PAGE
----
Queen visits horsebreeding centre on Ireland visit
- 19 May 2011
- From the section Europe
The Queen has been shown around the Irish National Stud horsebreeding centre on the third day of her historic visit to the Republic of Ireland.
She unveiled a statue marking her visit, met jockeys and others involved in racing, and was shown stud horses at the centre in Kildare, west of Dublin.
Irish agriculture minister Simon Coveney said the Queen's trip had now entered a "more relaxing" phase.
She later attended a show by fashion designers and Irish performers.
The Queen is making the first trip to the Irish Republic by a reigning UK monarch.
BBC Ireland correspondent Mark Simpson said that having reached "half-time" in the Queen's four-day trip, there was now "no more politics - just horses and showbiz today".
The Queen attended a variety show at Dublin's National Convention Centre on Thursday evening, hosted by the British Embassy.
She was applauded by the audience as she stepped on stage to shake hands with the performers after the 45-minute concert, which was broadcast live on RTE.
Among the 2,000 guests were President Mary McAleese, cabinet ministers, plus representatives from sport, culture, entertainment, charities and business.
The catwalk included fashion by Irish designers, and British designers such as Victoria Beckham.
The performance included songs by Irish folk band the Chieftains, Westlife, Riverdance and X Factor winner Mary Byrne. It also featured the singing of Danny Boy by schoolchildren from schools from Belfast and Cork.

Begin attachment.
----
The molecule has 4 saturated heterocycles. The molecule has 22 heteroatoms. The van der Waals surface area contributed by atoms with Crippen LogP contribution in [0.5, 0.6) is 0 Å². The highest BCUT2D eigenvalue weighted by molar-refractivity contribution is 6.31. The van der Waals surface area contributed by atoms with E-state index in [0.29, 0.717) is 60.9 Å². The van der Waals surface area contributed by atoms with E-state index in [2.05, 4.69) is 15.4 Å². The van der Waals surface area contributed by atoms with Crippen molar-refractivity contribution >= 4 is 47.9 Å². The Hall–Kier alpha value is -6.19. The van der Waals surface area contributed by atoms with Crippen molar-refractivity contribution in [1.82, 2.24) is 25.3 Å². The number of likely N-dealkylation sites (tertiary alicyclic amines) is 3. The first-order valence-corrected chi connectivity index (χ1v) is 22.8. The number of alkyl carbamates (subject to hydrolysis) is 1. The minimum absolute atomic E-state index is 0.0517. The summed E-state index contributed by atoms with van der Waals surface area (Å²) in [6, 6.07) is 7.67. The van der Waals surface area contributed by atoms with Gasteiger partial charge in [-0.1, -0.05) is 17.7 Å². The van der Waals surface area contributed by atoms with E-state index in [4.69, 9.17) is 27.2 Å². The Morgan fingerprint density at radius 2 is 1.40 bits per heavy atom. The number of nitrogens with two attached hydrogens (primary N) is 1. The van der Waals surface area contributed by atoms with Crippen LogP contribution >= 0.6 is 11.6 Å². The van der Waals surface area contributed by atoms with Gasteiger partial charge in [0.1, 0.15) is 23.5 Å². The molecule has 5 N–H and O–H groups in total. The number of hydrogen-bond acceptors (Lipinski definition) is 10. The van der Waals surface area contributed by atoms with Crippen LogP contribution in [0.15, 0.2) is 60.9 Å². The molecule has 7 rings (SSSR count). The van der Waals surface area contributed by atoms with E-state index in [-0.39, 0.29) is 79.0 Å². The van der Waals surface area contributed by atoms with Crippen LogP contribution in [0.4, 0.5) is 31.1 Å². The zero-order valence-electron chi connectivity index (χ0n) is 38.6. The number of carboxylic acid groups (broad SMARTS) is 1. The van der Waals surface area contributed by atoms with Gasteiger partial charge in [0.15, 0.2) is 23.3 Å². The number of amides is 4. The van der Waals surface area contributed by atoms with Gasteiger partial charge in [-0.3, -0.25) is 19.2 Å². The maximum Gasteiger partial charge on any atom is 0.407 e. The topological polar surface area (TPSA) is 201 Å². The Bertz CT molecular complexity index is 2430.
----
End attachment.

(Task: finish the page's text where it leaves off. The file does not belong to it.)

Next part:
Mr Coveney said: "The first two days were very much about the emotive history of the two islands, reconciliation and moving forward and respecting the history. I think the Queen did that in an extraordinarily generous way.
"I think the second half of this visit is, I hope, more relaxing - and she's very interested in racing and horse breeding."
He said: "Horse racing is part of what it means to be Irish and an important industry for us here."
At a state dinner at Dublin Castle on Wednesday, the Queen offered "sincere thoughts and deep sympathy" to people who had suffered during the two countries' "troubled past".
An apology had not been expected, BBC royal correspondent Nicholas Witchell said, but the Queen came "pretty close".
The Queen had visited Croke Park sports stadium in the capital, where 14 people were killed by British forces 91 years ago, and also laid a wreath at a service honouring Ireland's World War I dead.
Addressing guests at the state dinner on Wednesday, the Queen opened her only public speech of the trip in Irish.
"A hUachtarain agus a chairde (President and friends)," she said.
She went on: "It is a sad and regrettable reality that through history our islands have experienced more than their fair share of heartache, turbulence and loss.
"These events have touched us all, many of us personally, and are a painful legacy. We can never forget those who have died or been injured, and their families.
"To all those who have suffered as a consequence of our troubled past I extend my sincere thoughts and deep sympathy."
She added: "With the benefit of historical hindsight we can all see things which we would wish had been done differently or not at all."
The Queen praised her host, President McAleese, who had "done a great deal to promote this understanding and reconciliation" and "set out to build bridges".
Mrs McAleese, in her address to guests, said a new chapter had been opened between Ireland and Britain.
"The harsh facts cannot be altered nor loss nor grief erased but with time and generosity, interpretations and perspectives can soften and open up space for new accommodations," she said.
The Queen's itinerary
Thursday 19 May: Visit to National Stud at Kildare.
Friday 20 May: Tour of St. Patrick's Rock, Cashel and the English Market and Tyndall Institute, Cork.